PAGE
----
As menopause can be a time of major hormonal change for women, it’s natural to expect some disruption to your normal sleep routine. Declining levels of oestrogen and progesterone can have a drastic impact on your sleep. Oestrogen is important for managing the level of magnesium in the body. This is a chemical which allows your muscles to relax, so low levels make it more difficult to fall asleep.
Falling levels of oestrogen are also the primary factor in causing night sweats, which can disrupt the sleep cycle. Progesterone helps you fall asleep and stay asleep; lowered levels make it more difficult to slip into deep sleep. Even if you do not wake during the night, your sleep isn’t as restful as it should be.
There are a range of sleep disruptions that may affect you, including hot flushes, mood disorders, insomnia and sleep-disordered breathing. Sleep problems can be very disruptive, may lead to daytime drowsiness, and are often accompanied by anxiety or depression. They may also cause you to have trouble concentrating during the day.
Both insomnia (sleeplessness) or disturbed sleep (leading to tiredness and fatigue) can be largely due to night sweats, discussed in our Hot Flushes page. Prior to a hot flush, your body temperature may rise, leading to an awakening. As hot flushes last for approximately three minutes, your quality of sleep can be affected by them.
“Estimates are that between 40 and 60 per cent of women will be affected by insomnia, or another sleep disruption,” says Dr Heather Currie, founder of Menopause Matters and an associate specialist gynaecologist and obstetrician at Dumfries and Galloway Royal Infirmary.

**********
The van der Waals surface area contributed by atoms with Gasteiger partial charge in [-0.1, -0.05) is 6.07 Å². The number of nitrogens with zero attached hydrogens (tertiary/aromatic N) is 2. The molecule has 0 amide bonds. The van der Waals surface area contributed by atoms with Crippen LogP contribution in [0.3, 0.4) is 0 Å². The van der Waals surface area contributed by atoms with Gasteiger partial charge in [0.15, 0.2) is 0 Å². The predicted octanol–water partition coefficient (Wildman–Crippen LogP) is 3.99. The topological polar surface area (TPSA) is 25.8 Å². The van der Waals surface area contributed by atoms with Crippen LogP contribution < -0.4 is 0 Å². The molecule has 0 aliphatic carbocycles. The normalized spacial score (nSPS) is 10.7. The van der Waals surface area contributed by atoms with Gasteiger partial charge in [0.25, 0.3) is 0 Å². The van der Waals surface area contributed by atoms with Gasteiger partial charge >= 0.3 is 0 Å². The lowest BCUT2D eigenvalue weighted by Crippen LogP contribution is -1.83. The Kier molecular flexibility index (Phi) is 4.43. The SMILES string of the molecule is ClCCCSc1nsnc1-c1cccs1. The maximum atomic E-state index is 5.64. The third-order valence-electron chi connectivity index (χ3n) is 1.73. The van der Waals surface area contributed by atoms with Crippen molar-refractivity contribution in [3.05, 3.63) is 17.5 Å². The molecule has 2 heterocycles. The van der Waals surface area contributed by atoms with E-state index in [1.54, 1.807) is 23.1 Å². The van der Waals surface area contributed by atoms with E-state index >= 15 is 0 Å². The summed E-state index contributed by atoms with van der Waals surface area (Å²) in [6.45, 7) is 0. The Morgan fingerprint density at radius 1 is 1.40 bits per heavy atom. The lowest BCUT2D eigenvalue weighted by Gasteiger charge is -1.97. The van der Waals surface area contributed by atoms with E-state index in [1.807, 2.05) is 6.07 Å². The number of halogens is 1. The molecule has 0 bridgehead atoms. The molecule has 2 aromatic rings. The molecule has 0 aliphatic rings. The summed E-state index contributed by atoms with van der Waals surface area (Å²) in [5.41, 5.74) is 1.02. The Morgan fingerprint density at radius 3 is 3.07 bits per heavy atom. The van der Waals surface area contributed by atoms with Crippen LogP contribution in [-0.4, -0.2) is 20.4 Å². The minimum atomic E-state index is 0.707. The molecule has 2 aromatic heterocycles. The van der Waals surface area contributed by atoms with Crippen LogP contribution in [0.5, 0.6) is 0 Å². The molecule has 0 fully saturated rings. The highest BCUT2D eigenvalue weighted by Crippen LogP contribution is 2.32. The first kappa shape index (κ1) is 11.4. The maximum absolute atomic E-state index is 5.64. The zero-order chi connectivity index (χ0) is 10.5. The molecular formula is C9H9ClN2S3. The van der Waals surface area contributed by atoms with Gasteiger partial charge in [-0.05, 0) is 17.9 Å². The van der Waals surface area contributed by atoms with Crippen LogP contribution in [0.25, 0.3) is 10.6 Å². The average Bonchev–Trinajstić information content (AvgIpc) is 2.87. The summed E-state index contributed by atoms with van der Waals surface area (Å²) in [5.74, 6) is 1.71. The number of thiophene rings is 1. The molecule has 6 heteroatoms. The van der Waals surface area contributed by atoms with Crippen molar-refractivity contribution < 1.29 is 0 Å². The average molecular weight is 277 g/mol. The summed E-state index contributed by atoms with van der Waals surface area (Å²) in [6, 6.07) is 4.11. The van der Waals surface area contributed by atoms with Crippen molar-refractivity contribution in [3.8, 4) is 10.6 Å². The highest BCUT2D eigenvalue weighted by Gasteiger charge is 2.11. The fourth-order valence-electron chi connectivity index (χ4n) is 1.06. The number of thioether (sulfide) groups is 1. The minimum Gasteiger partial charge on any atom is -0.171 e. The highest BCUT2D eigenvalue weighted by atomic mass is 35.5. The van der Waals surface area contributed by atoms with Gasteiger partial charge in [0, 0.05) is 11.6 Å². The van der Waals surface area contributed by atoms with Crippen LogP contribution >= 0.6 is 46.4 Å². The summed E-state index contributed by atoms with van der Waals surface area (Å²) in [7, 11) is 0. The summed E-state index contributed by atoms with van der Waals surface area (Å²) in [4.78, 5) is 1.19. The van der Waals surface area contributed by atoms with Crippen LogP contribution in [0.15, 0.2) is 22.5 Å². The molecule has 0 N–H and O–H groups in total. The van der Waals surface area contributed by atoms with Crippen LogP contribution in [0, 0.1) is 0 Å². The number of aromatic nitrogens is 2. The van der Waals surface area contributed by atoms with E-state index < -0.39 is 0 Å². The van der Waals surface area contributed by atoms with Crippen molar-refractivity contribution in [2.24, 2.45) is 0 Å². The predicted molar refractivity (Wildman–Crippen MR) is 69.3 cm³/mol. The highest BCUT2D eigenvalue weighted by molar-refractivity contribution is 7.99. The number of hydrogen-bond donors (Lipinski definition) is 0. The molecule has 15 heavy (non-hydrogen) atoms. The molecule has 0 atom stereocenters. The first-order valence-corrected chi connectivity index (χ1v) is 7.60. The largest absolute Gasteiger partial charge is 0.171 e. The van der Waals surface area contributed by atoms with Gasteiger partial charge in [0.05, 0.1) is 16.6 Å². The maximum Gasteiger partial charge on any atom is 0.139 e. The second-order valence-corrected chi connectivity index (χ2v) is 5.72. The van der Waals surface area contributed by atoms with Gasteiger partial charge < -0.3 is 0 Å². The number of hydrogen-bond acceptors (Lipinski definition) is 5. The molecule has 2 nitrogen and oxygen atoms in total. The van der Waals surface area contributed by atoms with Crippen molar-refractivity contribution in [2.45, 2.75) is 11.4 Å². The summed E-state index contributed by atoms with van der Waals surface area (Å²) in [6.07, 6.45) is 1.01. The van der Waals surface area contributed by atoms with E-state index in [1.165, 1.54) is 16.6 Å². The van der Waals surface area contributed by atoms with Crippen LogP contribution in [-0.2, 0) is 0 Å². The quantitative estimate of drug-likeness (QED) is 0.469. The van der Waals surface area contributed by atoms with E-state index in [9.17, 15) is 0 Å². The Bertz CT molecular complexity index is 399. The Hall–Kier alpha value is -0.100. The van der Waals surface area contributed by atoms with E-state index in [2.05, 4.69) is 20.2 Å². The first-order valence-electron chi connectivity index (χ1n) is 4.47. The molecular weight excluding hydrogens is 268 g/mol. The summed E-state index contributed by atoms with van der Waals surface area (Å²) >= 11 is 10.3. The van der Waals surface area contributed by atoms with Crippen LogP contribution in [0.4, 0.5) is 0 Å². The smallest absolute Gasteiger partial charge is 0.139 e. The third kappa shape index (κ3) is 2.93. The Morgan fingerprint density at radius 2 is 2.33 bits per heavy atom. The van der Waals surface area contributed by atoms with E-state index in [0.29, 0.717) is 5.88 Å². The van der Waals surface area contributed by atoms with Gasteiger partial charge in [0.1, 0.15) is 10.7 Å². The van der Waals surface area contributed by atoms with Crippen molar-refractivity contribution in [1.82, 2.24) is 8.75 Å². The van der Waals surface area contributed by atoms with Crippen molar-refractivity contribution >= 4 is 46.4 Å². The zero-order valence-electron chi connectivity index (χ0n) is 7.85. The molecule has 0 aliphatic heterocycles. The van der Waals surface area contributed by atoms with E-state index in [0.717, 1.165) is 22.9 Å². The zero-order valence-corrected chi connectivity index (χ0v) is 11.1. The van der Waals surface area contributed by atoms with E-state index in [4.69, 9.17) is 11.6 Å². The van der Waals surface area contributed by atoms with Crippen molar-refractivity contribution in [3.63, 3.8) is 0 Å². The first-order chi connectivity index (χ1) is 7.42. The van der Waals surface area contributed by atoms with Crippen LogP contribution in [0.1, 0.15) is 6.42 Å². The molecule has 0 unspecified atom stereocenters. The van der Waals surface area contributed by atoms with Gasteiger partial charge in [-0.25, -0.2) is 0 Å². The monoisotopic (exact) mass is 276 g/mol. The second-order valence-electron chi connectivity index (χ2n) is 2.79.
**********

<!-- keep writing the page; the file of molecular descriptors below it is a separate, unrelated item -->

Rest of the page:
This symptom of the menopause can be the most disturbing/disruptive. “It’s still uncertain exactly what is the cause of much sleep disruption suffered in the menopause,” states Dr Currie. “We know oestrogen deficiency is partly responsible, and some sleep disturbance is caused by hot flushes and sweats. It’s also believed that the reduced production of melatonin may be responsible, and other conditions such as depressive disorder, sleep related breathing or movement disorders may also be involved,” she says.
“If you feel your sleep problems are related to flushes and sweats then treatment of those can help,” says Dr Currie. “This includes simple steps such as keeping your room well ventilated (try leaving a window or door open at night) or using a fan in your bedroom,” she says. “For some, cognitive behavior therapy (CBT) may be helpful. A lot is still not understood about these issues, and more research is needed regarding the role of melatonin in sleep disturbance during the menopause,” she adds.
Some simple steps may help you minimise sleep disruption. Make sure you have a regular bedtime schedule, which should include going to bed at the same time every night. Avoid taking phones, or other technology into the bedroom, and avoid caffeine after mid-afternoon.
“If your menopause symptoms continually keep you up at night, make an appointment to see your GP to discuss possible treatment options,” advises Dr Currie.
For more information on how to manage your symptoms visit Menopause Matters.